The myth of a safe Lancaster

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There have been few moments during my time at university that I haven’t felt safe, whether on campus or in the town centre. It’s true I’m not necessarily a party animal, staying out until the early hours of the morning or experiencing a drunken bar crawl (though, as I’m sure my friends will agree, that would certainly be a sight to behold). However, there have been occasions where I have found myself alone, both on campus and in town, at night time, perhaps a little intimidated by large groups or loud characters. There was an occasion recently where I left a house party early, walking to the bus station at around 11pm. In the bus station, a man whose accent I can only describe as sounding like Italian, began tugging at another girl, insisting that she was Lady Gaga and announcing his suspicion to the entire bus station.

The suggestion that Lancaster is inherently unsafe, however, is not particularly tenable. VP (Welfare and Development) Mia Scott recently commented, in a response to a question about homophobia and sexism on campus, that Lancaster being safe is a myth. However, it very much depends on what you consider ‘safe’ to actually mean – whether safety is a concept relating to physical safety or, something more ambiguous: mental safety and security. There is little evidence to suggest that physical safety on campus is a myth. Crime rates for Lancaster University are considered low according to UK Crime Stats, and crime in the city is considered average compared to the rest of Lancashire by Lancashire Gov. There have admittedly been high-profile incidents of sexual violence over the past couple of years, but on the whole the vast majority of us would concur that Lancaster is a safe campus.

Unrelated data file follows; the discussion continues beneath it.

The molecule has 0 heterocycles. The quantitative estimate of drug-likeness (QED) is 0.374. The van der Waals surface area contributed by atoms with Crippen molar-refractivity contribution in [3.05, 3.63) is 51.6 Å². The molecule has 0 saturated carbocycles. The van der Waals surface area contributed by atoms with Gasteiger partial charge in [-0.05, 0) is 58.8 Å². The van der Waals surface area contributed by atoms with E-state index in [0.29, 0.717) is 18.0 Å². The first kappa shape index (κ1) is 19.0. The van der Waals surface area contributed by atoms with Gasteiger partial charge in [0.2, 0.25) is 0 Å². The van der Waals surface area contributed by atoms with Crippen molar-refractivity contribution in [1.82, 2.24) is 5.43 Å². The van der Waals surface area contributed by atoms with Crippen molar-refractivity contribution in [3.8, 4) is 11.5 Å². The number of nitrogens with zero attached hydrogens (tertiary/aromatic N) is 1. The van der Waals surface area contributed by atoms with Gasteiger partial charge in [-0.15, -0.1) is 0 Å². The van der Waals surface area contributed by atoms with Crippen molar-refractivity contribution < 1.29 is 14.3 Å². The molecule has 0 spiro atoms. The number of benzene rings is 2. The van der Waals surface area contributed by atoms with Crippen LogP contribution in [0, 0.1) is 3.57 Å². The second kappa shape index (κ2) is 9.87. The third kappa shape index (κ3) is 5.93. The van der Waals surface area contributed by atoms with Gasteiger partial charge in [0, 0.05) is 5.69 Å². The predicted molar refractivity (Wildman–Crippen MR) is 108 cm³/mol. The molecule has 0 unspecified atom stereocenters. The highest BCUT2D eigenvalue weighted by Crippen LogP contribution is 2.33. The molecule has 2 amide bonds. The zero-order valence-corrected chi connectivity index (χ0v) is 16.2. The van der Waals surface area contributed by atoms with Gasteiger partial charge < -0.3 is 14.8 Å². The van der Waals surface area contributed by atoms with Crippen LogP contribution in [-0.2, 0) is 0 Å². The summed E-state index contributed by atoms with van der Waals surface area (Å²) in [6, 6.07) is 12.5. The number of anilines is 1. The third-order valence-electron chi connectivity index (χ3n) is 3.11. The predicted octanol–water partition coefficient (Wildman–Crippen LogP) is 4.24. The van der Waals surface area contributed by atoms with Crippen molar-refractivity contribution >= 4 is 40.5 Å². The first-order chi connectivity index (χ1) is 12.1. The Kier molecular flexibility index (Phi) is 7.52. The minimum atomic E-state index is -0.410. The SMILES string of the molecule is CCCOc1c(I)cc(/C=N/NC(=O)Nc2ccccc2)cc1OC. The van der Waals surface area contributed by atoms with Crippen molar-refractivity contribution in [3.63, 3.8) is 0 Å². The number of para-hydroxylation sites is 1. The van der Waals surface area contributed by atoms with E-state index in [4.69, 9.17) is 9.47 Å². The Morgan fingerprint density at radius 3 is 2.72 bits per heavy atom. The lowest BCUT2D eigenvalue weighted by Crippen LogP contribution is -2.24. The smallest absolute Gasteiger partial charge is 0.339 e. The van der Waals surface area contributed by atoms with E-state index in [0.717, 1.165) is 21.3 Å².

What Scott has highlighted, however, is the suggestion that Lancaster University is standing out, in a negative way, for its homophobia and sexism on campus. This is too often brushed under the term ‘lad culture’ or ‘banter’ and would imply that Lancaster is not a straightforwardly safe campus. The problem is, however, that laddism is not unique to Lancaster University, and singling our campus out as unsafe for students is, I think, particularly unfair.

Whilst Scott’s campaigns are commendable in raising awareness about these issues, as well as recent policies such as no lads mags being sold in LUSU stores, the issue is much more widespread, and to try to tackle the problem solely on a campus-wide level is a little naive. The nature of our globalised planet – through social media and news channels – necessarily means that we are exposed to all sorts of opinions and unfortunately, whether consciously or not, we may be susceptible to opinions which perpetuate offensive views. Both FemSoc and LGBTQ* have popular, high profiles on campus, and in conjunction with greater awareness I think denouncing Lancaster as an unsafe campus is a somewhat pessimistic view.

The problem is much larger than one students’ union can handle; there is no denying that, as hard as this may be to take, society in Britain is still very much riddled with homophobia and sexism. However, so long as Lancaster does what it can in tackling such issues – which, I believe, it is on the way to achieving – then there is little value in dubbing campus as unsafe. With intake and application numbers struggling as it is, there is no point being further detrimental to Lancaster University’s reputation.

Lancaster is such a multicultural and diverse student population, encompassing all sexualities and gender assignments. Perhaps I am naive in my experience, but very few of the people I have encountered have suffered any lasting negative or offensive abuse from others. The positives that we can take from Mia Scott’s comments, however, is that the issue of a minority suffering from homophobic or sexist abuse is not only an issue which we are aware of, but an issue which we are constantly trying to tackle – not just as a single students’ union in a single university, but across the country.

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